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Animating Gibran's 'The Prophet'.

Summary: Cinema is a bit like newspaper journalism. In their mainstream forms, both media need to appeal to a wide audience.

DOHA: Cinema is a bit like newspaper journalism. In their mainstream forms, both media need to appeal to a wide audience. Wide access to television, and more recently new media, has posed great challenges to the commercial models underlying both newspapers and cinema.

Commercial cinema has sought readymade audiences by adapting best-selling works from other media -- novels, short stories, and video games have all become movie fodder.

Successes have been scored. "The Bible," by some measures the most-read book in history, has inspired reams of pictures. Filmmakers have even turned to poetry, that preserve of exclusivity par excellence. The works of Shakespeare, apparently the most-read poet, have inspired piles of movies.

Adaptation from poetry has proven an unreliable formula, however. Few Academy Award nominations have sprung from the works of the world's second-most-read poet, Chinese philosopher Lao Tzu.

Lebanon's Khalil Gibran, who ranks right behind Lao Tzu, has attracted more attention.

In 2011, U.K. filmmaker Gary Tarn released an art house adaptation of Gibran's long prose poem "The Prophet." It doesn't attempt to reproduce Gibran's work in its entirety, but samples several chapters -- as read by U.K. actor Thandie Newton -- each matched with a vignette from the montage of Super-8 and Super-16mm footage the peripatetic director shot from various locations around the world, including Lebanon.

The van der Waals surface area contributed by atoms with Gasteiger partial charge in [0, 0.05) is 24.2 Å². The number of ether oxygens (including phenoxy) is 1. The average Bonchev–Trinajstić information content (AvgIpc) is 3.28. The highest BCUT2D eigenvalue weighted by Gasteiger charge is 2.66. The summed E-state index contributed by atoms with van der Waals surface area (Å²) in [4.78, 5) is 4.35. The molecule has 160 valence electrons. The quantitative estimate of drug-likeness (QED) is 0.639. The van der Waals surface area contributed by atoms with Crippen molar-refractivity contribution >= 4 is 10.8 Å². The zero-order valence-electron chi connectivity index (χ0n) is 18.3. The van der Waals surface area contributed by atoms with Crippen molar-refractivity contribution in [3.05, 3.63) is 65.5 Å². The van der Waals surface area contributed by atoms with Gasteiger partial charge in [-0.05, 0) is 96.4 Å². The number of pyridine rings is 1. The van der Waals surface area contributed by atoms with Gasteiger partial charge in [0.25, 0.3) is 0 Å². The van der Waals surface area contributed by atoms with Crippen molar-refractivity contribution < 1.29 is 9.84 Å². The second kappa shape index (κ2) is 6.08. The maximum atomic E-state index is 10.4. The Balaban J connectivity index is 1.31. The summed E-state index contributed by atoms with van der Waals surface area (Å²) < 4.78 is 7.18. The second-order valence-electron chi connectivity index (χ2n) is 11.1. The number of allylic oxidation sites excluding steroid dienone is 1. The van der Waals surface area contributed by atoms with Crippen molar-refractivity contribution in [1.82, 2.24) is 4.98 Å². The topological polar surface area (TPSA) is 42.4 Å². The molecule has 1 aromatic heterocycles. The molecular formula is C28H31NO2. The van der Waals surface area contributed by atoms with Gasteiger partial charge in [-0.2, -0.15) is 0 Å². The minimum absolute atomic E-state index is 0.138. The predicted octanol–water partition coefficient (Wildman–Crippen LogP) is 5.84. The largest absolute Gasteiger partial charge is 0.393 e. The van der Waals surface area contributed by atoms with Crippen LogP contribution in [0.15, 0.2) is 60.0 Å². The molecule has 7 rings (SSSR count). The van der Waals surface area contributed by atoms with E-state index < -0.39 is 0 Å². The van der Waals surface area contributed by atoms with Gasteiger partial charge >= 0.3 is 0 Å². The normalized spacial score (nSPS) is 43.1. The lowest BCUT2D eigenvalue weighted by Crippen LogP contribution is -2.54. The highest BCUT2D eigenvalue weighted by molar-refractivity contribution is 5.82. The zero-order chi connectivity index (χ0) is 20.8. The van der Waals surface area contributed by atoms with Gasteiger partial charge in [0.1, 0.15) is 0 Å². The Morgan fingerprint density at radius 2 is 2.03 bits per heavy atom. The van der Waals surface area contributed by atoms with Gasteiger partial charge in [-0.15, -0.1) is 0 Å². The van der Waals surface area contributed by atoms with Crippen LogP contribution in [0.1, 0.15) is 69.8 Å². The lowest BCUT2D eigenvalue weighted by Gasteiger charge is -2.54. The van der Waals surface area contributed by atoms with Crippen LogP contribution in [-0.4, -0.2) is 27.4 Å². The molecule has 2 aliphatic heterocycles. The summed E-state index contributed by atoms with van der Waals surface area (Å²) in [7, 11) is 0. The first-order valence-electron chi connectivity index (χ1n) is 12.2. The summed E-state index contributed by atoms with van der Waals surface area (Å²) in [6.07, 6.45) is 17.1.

"Kahlil Gibran's The Prophet," the 2014 animated feature by Roger Allers (of "The Lion King" fame), represents a concerted effort to bring Gibran's work to an even wider audience.

Like Tarn's adaptation, Allers' film doesn't attempt to be utterly faithful to Gibran's text, but samples and excerpts eight chapters from the work. Each of these vignettes is drawn by a different animator, most well-known figures in animation circles.

Tomm Moore, Michal Socha, Joan Gratz, Nina Paley, Joann Sfar, Bill Plympton and Paul and Gaetan Brizzi, respectively, depict Gibran's philosophical reflections on "Love," "Freedom," "Work," "Children," "Marriage," "Eating and Drinking" and "Death." Dubai-based Mohammed Saeed Harib, the youngest of, and the most recent addition to, the team drew "On Good and Evil."